Marriage bonds often provide ages, occupations, and place of residence for the bride and groom (and sometimes a parent or guardian of a minor) during a period when marriage registers did not provide that information. Please read the Marriage Bonds section for a description of what information is found in bonds, allegations, and associated documents, and how we present that information.


  • 25 Jun 1802 Robert Kirtley (labourer), age 18, of Chester-le-Street, son of Thomas Kirtley (consents to the marriage), obtained a licence to marry Frances Moor, age 21 & upward, of Monkwearmouth, directed to Monkwearmouth
    Surety: Robert Robson, farmer, of Ryhope also witnessed the consent
  • 25 May 1804 Robert Bowman (colliery agent), age 66, of Wallsend, Northumberland obtained a licence to marry Jane Maughan, age 40, of Wallsend, directed to Wallsend
    Surety: John Featherston, merchant, of Newcastle-upon-Tyne
    [Note: married 26 May at Wallsend.]

Marriage bonds cover the entire Diocese of Durham i.e. Durham, Northumberland, North Yorkshire. There are a few licences in our collection that were issued by the Diocese of York. Because bonds cover the whole diocese, there is no way to limit your search of bonds to a single district. If you select a district from the District menu, your selection will be ignored when the marriage bonds database is searched.

Photographs of Hartlepool cemeteries offered on-demand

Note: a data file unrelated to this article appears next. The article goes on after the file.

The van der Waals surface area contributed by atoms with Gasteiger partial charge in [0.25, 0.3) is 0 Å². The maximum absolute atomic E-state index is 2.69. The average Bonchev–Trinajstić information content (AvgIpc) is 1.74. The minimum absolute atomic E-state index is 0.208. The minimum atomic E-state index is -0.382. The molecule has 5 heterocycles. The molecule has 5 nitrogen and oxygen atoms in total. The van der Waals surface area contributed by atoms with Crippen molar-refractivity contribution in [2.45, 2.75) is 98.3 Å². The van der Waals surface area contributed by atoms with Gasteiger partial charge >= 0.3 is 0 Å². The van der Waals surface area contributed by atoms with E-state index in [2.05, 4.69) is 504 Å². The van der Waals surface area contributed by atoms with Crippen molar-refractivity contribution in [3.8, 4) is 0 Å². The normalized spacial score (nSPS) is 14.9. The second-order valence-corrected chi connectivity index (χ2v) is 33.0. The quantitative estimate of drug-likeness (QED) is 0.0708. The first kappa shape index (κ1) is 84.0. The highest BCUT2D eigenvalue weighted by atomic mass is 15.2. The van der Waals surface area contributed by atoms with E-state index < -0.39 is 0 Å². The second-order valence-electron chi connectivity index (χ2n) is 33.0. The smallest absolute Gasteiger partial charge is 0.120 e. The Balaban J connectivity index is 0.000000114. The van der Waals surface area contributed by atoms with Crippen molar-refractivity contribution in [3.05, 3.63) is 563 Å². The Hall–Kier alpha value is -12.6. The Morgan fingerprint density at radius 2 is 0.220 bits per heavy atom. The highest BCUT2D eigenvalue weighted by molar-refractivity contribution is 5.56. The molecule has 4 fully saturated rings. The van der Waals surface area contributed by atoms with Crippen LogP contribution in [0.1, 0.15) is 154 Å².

We now offer a digital photograph service for Spion Kop and other Hartlepool cemeteries; for £6 per stone, we will go to the relevant cemetery and photograph the monument, or, if it is missing, the spot where it is supposed to be, and email the photo to you. We do not guarantee we can find the stone, as many have been removed or have fallen apart, but we will do our best.

Here is an example of a stone at Spion Kop:


Here is a close-up view of the same stone:


and here is an example of an area where the stone is missing – it is supposed to be in the foreground but is gone:


Even if a stone is missing, you can still get a sense of the surroundings. In this case, you can see the cranes of the Hartlepool docks in the distance.

To request a photo of a Hartlepool grave, log in, click Research Services on the What Do We Offer menu, and pay for a Hartlepool grave photograph. Then email us from the Help & Advice – Customer Support page to tell us which grave you want photographed.